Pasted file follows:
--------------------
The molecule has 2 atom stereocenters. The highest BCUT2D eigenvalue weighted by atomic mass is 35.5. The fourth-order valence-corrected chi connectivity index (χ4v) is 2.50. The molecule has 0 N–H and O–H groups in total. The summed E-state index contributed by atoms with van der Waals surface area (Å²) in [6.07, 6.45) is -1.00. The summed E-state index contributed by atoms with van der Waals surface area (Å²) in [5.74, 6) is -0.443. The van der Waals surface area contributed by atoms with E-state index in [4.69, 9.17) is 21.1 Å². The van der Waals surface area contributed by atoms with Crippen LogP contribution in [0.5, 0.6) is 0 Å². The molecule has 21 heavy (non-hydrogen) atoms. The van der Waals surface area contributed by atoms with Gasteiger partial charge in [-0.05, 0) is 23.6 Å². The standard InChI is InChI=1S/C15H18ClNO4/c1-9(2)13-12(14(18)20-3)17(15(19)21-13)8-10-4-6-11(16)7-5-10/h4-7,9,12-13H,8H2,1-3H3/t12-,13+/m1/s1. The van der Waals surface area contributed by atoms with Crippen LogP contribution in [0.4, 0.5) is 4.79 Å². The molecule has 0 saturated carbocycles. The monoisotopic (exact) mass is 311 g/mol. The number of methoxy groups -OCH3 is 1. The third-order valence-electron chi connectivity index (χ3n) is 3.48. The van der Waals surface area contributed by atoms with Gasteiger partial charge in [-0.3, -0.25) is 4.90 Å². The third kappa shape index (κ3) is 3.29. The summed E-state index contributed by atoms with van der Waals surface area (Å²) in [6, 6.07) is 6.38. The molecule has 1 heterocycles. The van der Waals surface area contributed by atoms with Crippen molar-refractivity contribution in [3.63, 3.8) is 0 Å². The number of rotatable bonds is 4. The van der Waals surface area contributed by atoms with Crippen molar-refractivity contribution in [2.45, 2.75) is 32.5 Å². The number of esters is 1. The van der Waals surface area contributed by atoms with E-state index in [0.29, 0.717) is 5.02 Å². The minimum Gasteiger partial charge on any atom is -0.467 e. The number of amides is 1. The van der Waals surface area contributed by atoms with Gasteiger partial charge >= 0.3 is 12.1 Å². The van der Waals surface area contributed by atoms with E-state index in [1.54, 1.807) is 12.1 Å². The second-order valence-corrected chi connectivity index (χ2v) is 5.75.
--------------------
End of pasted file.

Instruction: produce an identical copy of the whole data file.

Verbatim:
The molecule has 2 atom stereocenters. The highest BCUT2D eigenvalue weighted by atomic mass is 35.5. The fourth-order valence-corrected chi connectivity index (χ4v) is 2.50. The molecule has 0 N–H and O–H groups in total. The summed E-state index contributed by atoms with van der Waals surface area (Å²) in [6.07, 6.45) is -1.00. The summed E-state index contributed by atoms with van der Waals surface area (Å²) in [5.74, 6) is -0.443. The van der Waals surface area contributed by atoms with E-state index in [4.69, 9.17) is 21.1 Å². The van der Waals surface area contributed by atoms with Crippen LogP contribution in [0.5, 0.6) is 0 Å². The molecule has 21 heavy (non-hydrogen) atoms. The van der Waals surface area contributed by atoms with Gasteiger partial charge in [-0.05, 0) is 23.6 Å². The standard InChI is InChI=1S/C15H18ClNO4/c1-9(2)13-12(14(18)20-3)17(15(19)21-13)8-10-4-6-11(16)7-5-10/h4-7,9,12-13H,8H2,1-3H3/t12-,13+/m1/s1. The van der Waals surface area contributed by atoms with Crippen LogP contribution in [0.4, 0.5) is 4.79 Å². The molecule has 0 saturated carbocycles. The monoisotopic (exact) mass is 311 g/mol. The number of methoxy groups -OCH3 is 1. The third-order valence-electron chi connectivity index (χ3n) is 3.48. The van der Waals surface area contributed by atoms with Gasteiger partial charge in [-0.3, -0.25) is 4.90 Å². The third kappa shape index (κ3) is 3.29. The summed E-state index contributed by atoms with van der Waals surface area (Å²) in [6, 6.07) is 6.38. The molecule has 1 heterocycles. The van der Waals surface area contributed by atoms with Crippen molar-refractivity contribution in [3.63, 3.8) is 0 Å². The number of rotatable bonds is 4. The van der Waals surface area contributed by atoms with Crippen molar-refractivity contribution in [2.45, 2.75) is 32.5 Å². The number of esters is 1. The van der Waals surface area contributed by atoms with E-state index in [0.29, 0.717) is 5.02 Å². The minimum Gasteiger partial charge on any atom is -0.467 e. The number of amides is 1. The van der Waals surface area contributed by atoms with Gasteiger partial charge >= 0.3 is 12.1 Å². The van der Waals surface area contributed by atoms with E-state index in [1.54, 1.807) is 12.1 Å². The second-order valence-corrected chi connectivity index (χ2v) is 5.75.